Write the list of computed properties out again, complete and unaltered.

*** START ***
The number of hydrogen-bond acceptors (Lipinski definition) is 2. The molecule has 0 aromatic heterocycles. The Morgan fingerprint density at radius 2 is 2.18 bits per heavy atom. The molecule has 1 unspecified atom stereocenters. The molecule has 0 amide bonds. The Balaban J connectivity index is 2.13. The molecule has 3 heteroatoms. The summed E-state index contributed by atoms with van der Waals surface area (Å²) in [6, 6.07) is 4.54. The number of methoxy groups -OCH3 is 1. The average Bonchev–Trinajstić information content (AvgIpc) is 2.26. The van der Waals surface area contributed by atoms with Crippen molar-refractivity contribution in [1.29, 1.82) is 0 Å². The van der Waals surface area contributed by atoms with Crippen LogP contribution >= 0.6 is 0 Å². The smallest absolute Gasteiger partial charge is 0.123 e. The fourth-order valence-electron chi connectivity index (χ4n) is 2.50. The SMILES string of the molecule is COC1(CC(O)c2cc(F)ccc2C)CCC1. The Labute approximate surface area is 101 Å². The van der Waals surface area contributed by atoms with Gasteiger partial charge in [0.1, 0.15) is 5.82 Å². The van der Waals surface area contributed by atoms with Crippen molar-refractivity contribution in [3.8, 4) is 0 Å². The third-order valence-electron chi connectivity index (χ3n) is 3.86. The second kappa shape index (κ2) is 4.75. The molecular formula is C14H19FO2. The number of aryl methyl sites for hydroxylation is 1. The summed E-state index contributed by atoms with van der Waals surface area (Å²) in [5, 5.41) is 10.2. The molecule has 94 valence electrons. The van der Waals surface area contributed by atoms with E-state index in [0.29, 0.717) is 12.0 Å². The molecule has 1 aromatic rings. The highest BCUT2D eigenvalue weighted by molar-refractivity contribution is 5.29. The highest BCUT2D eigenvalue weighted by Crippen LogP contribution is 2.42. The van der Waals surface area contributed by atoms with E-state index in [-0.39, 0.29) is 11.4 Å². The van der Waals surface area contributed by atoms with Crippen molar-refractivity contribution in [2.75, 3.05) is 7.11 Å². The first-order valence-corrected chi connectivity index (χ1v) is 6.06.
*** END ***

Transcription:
The number of hydrogen-bond acceptors (Lipinski definition) is 2. The molecule has 0 aromatic heterocycles. The Morgan fingerprint density at radius 2 is 2.18 bits per heavy atom. The molecule has 1 unspecified atom stereocenters. The molecule has 0 amide bonds. The Balaban J connectivity index is 2.13. The molecule has 3 heteroatoms. The summed E-state index contributed by atoms with van der Waals surface area (Å²) in [6, 6.07) is 4.54. The number of methoxy groups -OCH3 is 1. The average Bonchev–Trinajstić information content (AvgIpc) is 2.26. The van der Waals surface area contributed by atoms with Crippen molar-refractivity contribution in [1.29, 1.82) is 0 Å². The van der Waals surface area contributed by atoms with Crippen LogP contribution >= 0.6 is 0 Å². The smallest absolute Gasteiger partial charge is 0.123 e. The fourth-order valence-electron chi connectivity index (χ4n) is 2.50. The SMILES string of the molecule is COC1(CC(O)c2cc(F)ccc2C)CCC1. The Labute approximate surface area is 101 Å². The van der Waals surface area contributed by atoms with Gasteiger partial charge in [0.1, 0.15) is 5.82 Å². The van der Waals surface area contributed by atoms with Crippen molar-refractivity contribution in [3.8, 4) is 0 Å². The third-order valence-electron chi connectivity index (χ3n) is 3.86. The second kappa shape index (κ2) is 4.75. The molecular formula is C14H19FO2. The number of aryl methyl sites for hydroxylation is 1. The summed E-state index contributed by atoms with van der Waals surface area (Å²) in [5, 5.41) is 10.2. The molecule has 94 valence electrons. The van der Waals surface area contributed by atoms with E-state index in [0.29, 0.717) is 12.0 Å². The molecule has 1 aromatic rings. The highest BCUT2D eigenvalue weighted by molar-refractivity contribution is 5.29. The highest BCUT2D eigenvalue weighted by Crippen LogP contribution is 2.42. The van der Waals surface area contributed by atoms with E-state index in [-0.39, 0.29) is 11.4 Å². The van der Waals surface area contributed by atoms with Crippen molar-refractivity contribution in [2.75, 3.05) is 7.11 Å². The first-order valence-corrected chi connectivity index (χ1v) is 6.06.